I received The Secret Life of Bees as a Christmas gift this year. It was a book that had been on my wishlist for a while but, for the life of me, I couldn’t tell you what initially made me put it there. I’ve never read anything by Sue Monk Kidd. I probably just read a great review of it, because it is an amazing book that I absolutely loved and it deserves good reviews.
The Secret Life of Bees opens with a young narrator, a teenager named Lily, telling you about her life. She lives with her father on a peach farm and if that sounds wonderful it’s because you haven’t yet heard that her father is a monster. He’s constantly bad tempered, he shouts a lot, he comes up with deviously horrible punishments and he forces her to work on the farm. At some point, their maid, a black woman named Rosaleen gets arrested, basically because white men in 1964 South Carolina are exactly as racist as you expect. Meanwhile, Lily’s dad takes it upon himself to inform Lily that her dead mother never loved her, and Lily takes off, breaking Rosaleen out of jail and dragging her off on an adventure – running both from the law and from her horrible home life.
She finds herself almost mystically in the home of three sisters who are beekeepers and who take her in. What follows is one of the most tender and poignant coming-of-age stories I’ve read. It broke my heart approximately once every 20 pages and I just kept reading because every single page was a delight anyway. The novel has themes associated with racism and the civil rights movement, as well as mention sexism, the story also manages to treat with respect Lily’s own personal struggles to come to terms with her childhood and with the person she is becoming. There is so much love in this book that you can’t fail to be carried away with it.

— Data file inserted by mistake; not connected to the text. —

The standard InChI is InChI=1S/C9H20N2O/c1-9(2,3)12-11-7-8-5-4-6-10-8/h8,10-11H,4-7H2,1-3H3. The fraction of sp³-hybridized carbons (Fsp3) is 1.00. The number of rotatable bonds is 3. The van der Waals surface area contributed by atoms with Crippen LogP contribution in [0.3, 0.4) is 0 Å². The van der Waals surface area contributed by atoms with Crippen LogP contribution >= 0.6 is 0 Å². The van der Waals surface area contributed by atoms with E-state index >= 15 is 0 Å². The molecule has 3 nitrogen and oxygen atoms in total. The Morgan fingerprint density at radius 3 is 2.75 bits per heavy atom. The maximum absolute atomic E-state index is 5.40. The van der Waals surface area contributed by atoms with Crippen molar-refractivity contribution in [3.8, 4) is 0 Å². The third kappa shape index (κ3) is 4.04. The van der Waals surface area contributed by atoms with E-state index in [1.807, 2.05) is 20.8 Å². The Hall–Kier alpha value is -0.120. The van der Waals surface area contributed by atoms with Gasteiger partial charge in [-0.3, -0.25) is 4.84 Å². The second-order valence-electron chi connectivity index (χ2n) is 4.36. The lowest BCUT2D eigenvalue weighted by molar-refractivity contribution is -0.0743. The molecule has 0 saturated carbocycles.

I have heard that there is a movie, which I now want to watch, and that Sue Monk Kidd once talked about writing a sequel, which I would absolutely read. On the other hand, I think I’d like a prequel even better because I’m curious about Lily’s mother and how she ended up with a man like Lily’s father. I’m also curious about the histories of the bee-keeping sisters. Basically, everything about this book made me want to read more about the characters in it. Not that it felt too short, just that I was, probably quite intentionally, left wanting more.